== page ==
I like to think that the reason people ask me for advice on buying good, affordable wines is because of my spot as the Budget Wine Reviewer over at Moms Who Need Wine, and not because I'm a cheap alcoholic.
Because I am a cheap alcoholic, but I also give good advice. I like to think so, anyway.
Now, I realize that a lot of people are probably intimidated by wine shops, or you have snobby wine friends (like me) who can recognize swill a mile away. (Though, if your snobby wine friends really are like me, they'll drink it anyway once all the good stuff is gone. Swill wine is like Natty Light beer, which we used to drink as college freshmen after we went through all the actual good beer.) But rejoice! There is no reason to be afraid of wine shops. Here, in a nutshell, is how to find a good wine without breaking the bank.
1. Figure out your budget.
There are plenty of quality wines out there for $15 or less, so I usually go with that. Once you have your price cap in place you'll know which wines to quickly weed out.
If you really want to splurge, or if you're buying Pinot Noir (more on that later), I'd say go as high as $20, or even $25. But you really shouldn't go higher than that. Even by New York City standards you can get very good wines for under $20, and definitely under $25.
2. Figure out your color.
A red is not like a white which is not like a rose. And none of those are dessert wines or champagne.
A good way to know what color wine you want is the circumstances you're buying for. Dinner? There are some rules about what goes with what - like white wine with fish, red wine for tomato-based sauces - but my rule of thumb is the heavier the meal, the heavier the wine. So, rack of lamb with baby potatoes would get something in the heavier reds, like Cabernet Sauvignon or Malbec, but mushroom risotto would go with something lighter, like a white wine or a Pinot Noir.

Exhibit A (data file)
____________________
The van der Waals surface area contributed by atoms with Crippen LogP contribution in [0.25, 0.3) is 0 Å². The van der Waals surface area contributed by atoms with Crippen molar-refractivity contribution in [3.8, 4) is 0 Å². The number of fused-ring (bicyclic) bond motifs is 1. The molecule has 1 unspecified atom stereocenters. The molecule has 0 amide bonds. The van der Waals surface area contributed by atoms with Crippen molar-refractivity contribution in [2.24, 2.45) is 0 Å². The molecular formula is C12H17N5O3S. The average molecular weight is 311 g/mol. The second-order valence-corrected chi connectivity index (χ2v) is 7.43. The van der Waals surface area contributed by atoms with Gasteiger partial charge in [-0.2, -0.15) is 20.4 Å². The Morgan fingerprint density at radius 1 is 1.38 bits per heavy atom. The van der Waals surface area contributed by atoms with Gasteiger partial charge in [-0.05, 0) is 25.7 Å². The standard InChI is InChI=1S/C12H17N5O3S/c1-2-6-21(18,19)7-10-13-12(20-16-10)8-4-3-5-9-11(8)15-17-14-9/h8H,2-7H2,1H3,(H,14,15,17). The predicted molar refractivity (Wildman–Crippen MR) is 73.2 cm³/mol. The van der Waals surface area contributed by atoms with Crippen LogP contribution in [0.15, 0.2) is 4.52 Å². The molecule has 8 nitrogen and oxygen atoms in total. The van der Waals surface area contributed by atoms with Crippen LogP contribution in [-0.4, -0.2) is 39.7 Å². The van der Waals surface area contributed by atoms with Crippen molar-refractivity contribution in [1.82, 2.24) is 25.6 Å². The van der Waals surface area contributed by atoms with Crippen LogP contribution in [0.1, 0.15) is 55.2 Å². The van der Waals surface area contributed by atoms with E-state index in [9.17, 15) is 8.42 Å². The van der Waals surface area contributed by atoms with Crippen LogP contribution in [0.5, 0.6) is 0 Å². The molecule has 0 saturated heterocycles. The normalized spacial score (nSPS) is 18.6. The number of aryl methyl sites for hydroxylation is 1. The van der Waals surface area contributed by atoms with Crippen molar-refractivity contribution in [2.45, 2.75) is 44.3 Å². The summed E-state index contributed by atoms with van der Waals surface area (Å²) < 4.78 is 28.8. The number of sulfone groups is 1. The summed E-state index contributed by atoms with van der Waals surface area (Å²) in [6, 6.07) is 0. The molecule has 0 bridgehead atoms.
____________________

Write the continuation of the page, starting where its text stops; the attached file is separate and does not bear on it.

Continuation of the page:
If you're unsure of wine heaviness, check out RackWine's chart of wine heaviness.
You can also go by the weather, or season. A lot of wine drinkers stick with reds in the cooler months and whites in the warmer months. Personally, I can and do drink red wine year-round. (My June review for MWNW will be on that subject.) Pinot Noir is a great summer red, as is Shiraz. Shiraz, while heavy, is spicy and stands up well to grilled meats.
If you're going to a party or to someone else's dinner and you don't know what will be served, Merlot is a great all-purpose red, while Sauvignon Blanc is a good all-purpose white.
3. Know your region.
A lot of wine regions grow the same grapes but have vastly different wines. A Malbec from Chili, for example, isn't going to taste a lot like an Argentinian Malbec.
Just because a country puts out a certain type of wine doesn't necessarily mean it's any good. I love Spain and Spanish wines, but I stick with what they do best: Tempranillo and Granache. California is good at producing heavier wines like Merlot and Zinfandel, so that's where I go for those.
Here's a good easy primer for finding out which countries produce which types of wine.
A Note on Pinot Noir:
Ah, Pinot Noir. The elusive princess of the wine world. A good Pinot is hard to find. A good Pinot for under $15 is damn near impossible. If you're out to buy Pinot I highly recommend you keep your price cap at $25, otherwise you'll only set yourself up for disappointment.
So now you're in the store. You know your price cap, what type of wine you want, and which region to look in. After that it's pretty much a guessing game unless you ask for help. Now, the average liquor store that happens to stock wine probably won't have many experts on hand to help you. In that case, it's best to stay away from the bargain bins and sale racks. Those are wines the store can't move, probably for a good reason. Just pick a label you like and hope for the best.
But, if you're in a proper wine shop you can probably assume the employees have tasted most of the wines they sell and can help you. You don't even need to sound like you know what you're talking about to avoid sounding stupid; it's what they're there for. Give them your price cap and what color you want, and let them help you. (Though, I would suggest shaving a dollar or two off your price cap. I have never ever said, "$15," and actually gotten a $15 wine; it's usually $16 or 17.)
If you do ask for help, be prepared to answer questions about taste. Do you like sweet wines? Fruity wines? Heavy (full-bodied) wines, or light wines? Don't know what any of those mean? Use the phrase, "I want something highly drinkable." Works every time.
And if you're really, really too shy to ask for help and you just want to pop in, get your wine, and leave, Andrea Immer Robinson's motto is "Wine and Food For Everyone." Her website has some great resources to help you. There is also Wine Enthusiast's Wine Pairings page, which lists some meals and which wine goes with them, or the Bryson Wine Page's Wine Tutorial.
Good luck and l'chaim!